AURORA, Colo., April 20 (UPI) -- If you're a mouse, having spent your whole life in a laboratory, you might relish the chance a trip to space. Unfortunately, new research suggest the price is nascent liver damage.
In 2011, a group of mice took a 13.5-day ride on the final Atlantis space shuttle flight. When they returned, a variety of research teams shared their internal organs.
Researchers at the University of Colorado Anschutz Medical Campus got the mice livers. As their newly published analysis shows, liver health of the mice was compromised.
"We saw the beginning of nascent liver damage in just 13.5 days," lead researcher Karen Jonscher said in a news release. "The mice also lost lean muscle mass. We have seen this same phenomenon in humans on bed rest -- muscles atrophy and proteins break down into amino acids."
"The question is, how does that affect your liver?" Jonscher asked.
Scientists have been closely monitoring the effects of spaceflight on human health, but most research has focused on the effects of microgravity on bones, muscles and the brain, as well as the cardiovascular system.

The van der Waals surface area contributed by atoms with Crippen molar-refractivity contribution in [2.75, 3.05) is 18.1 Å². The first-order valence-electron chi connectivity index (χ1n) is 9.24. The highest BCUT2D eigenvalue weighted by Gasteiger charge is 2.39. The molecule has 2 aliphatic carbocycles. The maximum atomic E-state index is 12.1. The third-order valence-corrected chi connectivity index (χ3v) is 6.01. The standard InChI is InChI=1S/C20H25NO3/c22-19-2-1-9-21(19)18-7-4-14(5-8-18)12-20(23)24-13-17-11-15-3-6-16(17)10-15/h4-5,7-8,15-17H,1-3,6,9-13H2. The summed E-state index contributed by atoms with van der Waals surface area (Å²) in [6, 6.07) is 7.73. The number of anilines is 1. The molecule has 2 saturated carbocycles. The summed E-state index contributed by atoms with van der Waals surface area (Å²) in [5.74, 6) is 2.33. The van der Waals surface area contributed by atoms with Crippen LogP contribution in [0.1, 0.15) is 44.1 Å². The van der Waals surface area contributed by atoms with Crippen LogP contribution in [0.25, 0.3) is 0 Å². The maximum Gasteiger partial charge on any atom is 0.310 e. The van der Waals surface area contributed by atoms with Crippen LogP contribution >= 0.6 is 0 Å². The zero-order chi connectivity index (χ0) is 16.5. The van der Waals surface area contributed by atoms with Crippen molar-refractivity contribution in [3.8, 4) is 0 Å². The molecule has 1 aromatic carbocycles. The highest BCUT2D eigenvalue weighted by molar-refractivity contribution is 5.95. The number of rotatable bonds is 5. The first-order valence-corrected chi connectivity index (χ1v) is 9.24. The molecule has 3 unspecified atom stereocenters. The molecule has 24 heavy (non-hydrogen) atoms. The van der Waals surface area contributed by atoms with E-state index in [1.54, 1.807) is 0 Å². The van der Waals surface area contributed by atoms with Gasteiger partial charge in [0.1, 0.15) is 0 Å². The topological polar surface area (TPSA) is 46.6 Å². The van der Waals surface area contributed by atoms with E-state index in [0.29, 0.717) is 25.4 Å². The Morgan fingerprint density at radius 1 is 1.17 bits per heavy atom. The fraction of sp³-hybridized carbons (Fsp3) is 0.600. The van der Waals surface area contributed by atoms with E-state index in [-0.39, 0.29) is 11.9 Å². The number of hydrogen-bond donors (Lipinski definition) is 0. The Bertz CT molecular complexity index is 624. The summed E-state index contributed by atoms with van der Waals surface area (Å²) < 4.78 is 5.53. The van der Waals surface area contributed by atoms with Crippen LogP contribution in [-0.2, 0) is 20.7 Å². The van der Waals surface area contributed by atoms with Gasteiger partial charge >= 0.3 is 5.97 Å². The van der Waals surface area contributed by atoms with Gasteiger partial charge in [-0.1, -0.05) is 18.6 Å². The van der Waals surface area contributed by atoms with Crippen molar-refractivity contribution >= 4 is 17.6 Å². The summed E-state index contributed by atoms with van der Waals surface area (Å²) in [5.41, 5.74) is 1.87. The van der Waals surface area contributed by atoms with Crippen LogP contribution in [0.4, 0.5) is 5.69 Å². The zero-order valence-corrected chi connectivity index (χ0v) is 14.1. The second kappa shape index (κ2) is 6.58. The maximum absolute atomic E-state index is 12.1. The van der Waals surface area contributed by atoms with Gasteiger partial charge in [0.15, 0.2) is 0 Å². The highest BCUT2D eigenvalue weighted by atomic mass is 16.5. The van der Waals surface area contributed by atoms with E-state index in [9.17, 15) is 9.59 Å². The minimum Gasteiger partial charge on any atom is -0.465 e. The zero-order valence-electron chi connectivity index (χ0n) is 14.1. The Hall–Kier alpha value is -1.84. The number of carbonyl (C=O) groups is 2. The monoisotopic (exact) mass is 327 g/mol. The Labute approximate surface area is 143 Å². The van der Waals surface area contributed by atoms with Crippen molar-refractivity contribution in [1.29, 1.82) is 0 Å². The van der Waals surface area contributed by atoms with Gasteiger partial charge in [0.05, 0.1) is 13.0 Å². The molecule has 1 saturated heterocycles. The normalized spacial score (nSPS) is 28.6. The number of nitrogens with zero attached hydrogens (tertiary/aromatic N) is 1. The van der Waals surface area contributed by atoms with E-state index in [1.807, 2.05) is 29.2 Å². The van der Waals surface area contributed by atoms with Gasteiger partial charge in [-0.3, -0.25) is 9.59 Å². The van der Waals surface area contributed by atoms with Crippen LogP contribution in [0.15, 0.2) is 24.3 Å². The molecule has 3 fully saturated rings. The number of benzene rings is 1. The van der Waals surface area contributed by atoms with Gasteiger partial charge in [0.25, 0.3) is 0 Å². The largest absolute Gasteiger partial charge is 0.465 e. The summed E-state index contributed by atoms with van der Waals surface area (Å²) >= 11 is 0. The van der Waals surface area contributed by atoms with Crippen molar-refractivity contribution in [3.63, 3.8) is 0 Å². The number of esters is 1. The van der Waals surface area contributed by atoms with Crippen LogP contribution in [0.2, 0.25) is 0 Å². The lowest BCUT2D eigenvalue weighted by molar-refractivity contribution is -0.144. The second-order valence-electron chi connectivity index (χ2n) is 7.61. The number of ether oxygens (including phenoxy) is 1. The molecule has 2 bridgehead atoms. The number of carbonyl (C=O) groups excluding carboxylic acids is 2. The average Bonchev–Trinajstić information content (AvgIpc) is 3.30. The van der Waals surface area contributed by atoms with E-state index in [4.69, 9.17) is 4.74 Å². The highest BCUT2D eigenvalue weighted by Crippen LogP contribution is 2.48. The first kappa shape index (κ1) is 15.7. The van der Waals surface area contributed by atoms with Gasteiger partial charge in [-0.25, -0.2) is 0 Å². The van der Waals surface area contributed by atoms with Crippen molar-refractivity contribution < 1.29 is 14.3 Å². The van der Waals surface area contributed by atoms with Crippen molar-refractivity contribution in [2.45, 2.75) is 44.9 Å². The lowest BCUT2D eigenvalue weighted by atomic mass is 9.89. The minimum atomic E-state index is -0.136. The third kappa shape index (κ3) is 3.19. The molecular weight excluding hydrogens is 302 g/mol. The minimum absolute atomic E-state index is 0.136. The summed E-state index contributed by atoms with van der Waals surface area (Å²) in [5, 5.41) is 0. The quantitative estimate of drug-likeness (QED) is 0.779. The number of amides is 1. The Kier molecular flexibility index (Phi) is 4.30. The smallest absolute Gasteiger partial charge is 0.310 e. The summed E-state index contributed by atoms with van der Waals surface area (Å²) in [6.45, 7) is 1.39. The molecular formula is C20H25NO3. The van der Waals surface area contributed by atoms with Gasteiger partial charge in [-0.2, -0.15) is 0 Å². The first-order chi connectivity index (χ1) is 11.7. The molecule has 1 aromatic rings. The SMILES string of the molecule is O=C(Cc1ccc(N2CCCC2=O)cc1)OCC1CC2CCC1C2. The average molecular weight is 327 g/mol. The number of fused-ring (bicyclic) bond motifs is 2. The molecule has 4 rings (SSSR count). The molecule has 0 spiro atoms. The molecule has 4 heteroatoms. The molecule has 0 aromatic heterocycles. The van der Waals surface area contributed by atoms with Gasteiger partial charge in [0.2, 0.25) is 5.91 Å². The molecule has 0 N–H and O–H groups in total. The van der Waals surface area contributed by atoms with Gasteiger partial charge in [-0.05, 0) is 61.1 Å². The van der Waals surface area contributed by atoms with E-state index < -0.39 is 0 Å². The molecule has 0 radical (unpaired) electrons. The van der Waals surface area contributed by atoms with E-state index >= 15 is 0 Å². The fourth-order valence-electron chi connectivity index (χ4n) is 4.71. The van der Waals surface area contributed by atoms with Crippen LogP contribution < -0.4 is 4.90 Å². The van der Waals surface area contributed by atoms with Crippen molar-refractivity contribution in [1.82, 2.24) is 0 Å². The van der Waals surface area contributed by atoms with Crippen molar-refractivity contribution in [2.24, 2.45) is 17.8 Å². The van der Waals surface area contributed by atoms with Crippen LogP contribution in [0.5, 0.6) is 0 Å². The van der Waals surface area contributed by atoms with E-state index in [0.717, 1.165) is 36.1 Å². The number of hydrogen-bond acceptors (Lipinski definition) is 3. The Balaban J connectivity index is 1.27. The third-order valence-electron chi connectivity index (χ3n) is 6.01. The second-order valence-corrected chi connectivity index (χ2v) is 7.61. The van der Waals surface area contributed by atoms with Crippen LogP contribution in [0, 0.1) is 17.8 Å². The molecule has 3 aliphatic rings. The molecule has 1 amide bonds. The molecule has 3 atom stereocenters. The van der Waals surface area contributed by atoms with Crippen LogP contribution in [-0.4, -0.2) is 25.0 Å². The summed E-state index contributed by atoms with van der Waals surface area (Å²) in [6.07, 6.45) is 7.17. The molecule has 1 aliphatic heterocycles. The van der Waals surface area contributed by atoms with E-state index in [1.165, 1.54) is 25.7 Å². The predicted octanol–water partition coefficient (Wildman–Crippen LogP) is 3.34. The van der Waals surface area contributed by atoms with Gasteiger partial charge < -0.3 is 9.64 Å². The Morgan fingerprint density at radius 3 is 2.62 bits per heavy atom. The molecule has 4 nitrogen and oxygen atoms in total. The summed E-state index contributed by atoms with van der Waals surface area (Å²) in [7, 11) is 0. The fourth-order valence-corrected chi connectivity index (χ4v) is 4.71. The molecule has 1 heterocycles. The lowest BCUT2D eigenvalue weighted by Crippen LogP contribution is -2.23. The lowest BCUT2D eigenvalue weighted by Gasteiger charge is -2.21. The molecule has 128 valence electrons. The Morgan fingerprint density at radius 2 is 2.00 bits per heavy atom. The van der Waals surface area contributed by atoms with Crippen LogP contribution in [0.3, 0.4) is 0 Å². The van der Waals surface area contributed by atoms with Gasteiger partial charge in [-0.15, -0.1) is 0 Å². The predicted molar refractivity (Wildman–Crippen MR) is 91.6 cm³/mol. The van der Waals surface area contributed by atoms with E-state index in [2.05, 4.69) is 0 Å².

Previous studies have shown astronauts often return with symptoms of prediabetes. Though the symptoms quickly resolved on their own, the discoveries suggested liver and metabolic issues may arise during space travel.
With the latest findings, detailed in the journal PLOS ONE, researchers have further confirmation on such suspicions.
Now, researchers must work to better understand the risk. A trip to Mars will see astronauts spend at least a year in space. What sort of pressure would this put on the liver?
To find out, researchers need to look at liver health in mice and humans over long periods of time in space.
"Whether or not this is a problem is an open question," Jonscher said. "We need to look at mice involved in longer duration space flight to see if there are compensatory mechanisms that come into play that might protect them from serious damage."